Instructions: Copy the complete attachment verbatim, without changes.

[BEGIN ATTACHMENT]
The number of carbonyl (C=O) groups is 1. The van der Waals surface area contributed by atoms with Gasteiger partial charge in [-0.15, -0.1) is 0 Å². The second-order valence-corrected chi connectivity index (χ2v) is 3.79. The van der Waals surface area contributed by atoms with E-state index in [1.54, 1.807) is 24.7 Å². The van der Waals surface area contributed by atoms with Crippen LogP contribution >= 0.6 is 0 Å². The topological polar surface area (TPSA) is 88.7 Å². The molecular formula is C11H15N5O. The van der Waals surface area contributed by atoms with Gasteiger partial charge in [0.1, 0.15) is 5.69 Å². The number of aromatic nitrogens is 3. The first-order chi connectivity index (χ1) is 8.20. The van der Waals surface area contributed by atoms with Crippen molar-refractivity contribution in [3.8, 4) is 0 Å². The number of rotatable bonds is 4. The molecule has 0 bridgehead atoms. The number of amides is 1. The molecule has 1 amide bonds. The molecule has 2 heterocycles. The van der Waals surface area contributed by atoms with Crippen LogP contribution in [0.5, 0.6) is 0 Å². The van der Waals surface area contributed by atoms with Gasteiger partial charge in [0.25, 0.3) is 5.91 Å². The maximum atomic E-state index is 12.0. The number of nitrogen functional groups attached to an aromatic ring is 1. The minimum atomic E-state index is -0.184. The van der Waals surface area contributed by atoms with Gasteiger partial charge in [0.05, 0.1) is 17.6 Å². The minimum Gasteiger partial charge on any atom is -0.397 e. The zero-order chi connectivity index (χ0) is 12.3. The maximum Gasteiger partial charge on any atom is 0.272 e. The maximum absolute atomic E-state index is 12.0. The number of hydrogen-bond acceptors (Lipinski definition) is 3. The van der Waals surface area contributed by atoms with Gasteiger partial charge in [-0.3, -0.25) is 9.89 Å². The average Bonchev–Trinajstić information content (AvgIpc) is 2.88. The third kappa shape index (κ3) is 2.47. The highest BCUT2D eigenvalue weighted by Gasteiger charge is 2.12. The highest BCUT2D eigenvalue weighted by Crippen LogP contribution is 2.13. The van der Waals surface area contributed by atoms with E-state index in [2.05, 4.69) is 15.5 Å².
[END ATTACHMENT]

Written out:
The number of carbonyl (C=O) groups is 1. The van der Waals surface area contributed by atoms with Gasteiger partial charge in [-0.15, -0.1) is 0 Å². The second-order valence-corrected chi connectivity index (χ2v) is 3.79. The van der Waals surface area contributed by atoms with E-state index in [1.54, 1.807) is 24.7 Å². The van der Waals surface area contributed by atoms with Crippen LogP contribution >= 0.6 is 0 Å². The topological polar surface area (TPSA) is 88.7 Å². The molecular formula is C11H15N5O. The van der Waals surface area contributed by atoms with Gasteiger partial charge in [0.1, 0.15) is 5.69 Å². The number of aromatic nitrogens is 3. The first-order chi connectivity index (χ1) is 8.20. The van der Waals surface area contributed by atoms with Crippen molar-refractivity contribution in [3.8, 4) is 0 Å². The number of rotatable bonds is 4. The molecule has 0 bridgehead atoms. The number of amides is 1. The molecule has 1 amide bonds. The molecule has 2 heterocycles. The van der Waals surface area contributed by atoms with Crippen LogP contribution in [0.5, 0.6) is 0 Å². The van der Waals surface area contributed by atoms with Gasteiger partial charge in [0.25, 0.3) is 5.91 Å². The maximum atomic E-state index is 12.0. The number of nitrogen functional groups attached to an aromatic ring is 1. The minimum atomic E-state index is -0.184. The van der Waals surface area contributed by atoms with Gasteiger partial charge in [0.05, 0.1) is 17.6 Å². The minimum Gasteiger partial charge on any atom is -0.397 e. The zero-order chi connectivity index (χ0) is 12.3. The maximum Gasteiger partial charge on any atom is 0.272 e. The maximum absolute atomic E-state index is 12.0. The number of hydrogen-bond acceptors (Lipinski definition) is 3. The van der Waals surface area contributed by atoms with Gasteiger partial charge in [-0.3, -0.25) is 9.89 Å². The average Bonchev–Trinajstić information content (AvgIpc) is 2.88. The third kappa shape index (κ3) is 2.47. The highest BCUT2D eigenvalue weighted by Gasteiger charge is 2.12. The highest BCUT2D eigenvalue weighted by Crippen LogP contribution is 2.13. The van der Waals surface area contributed by atoms with E-state index in [2.05, 4.69) is 15.5 Å².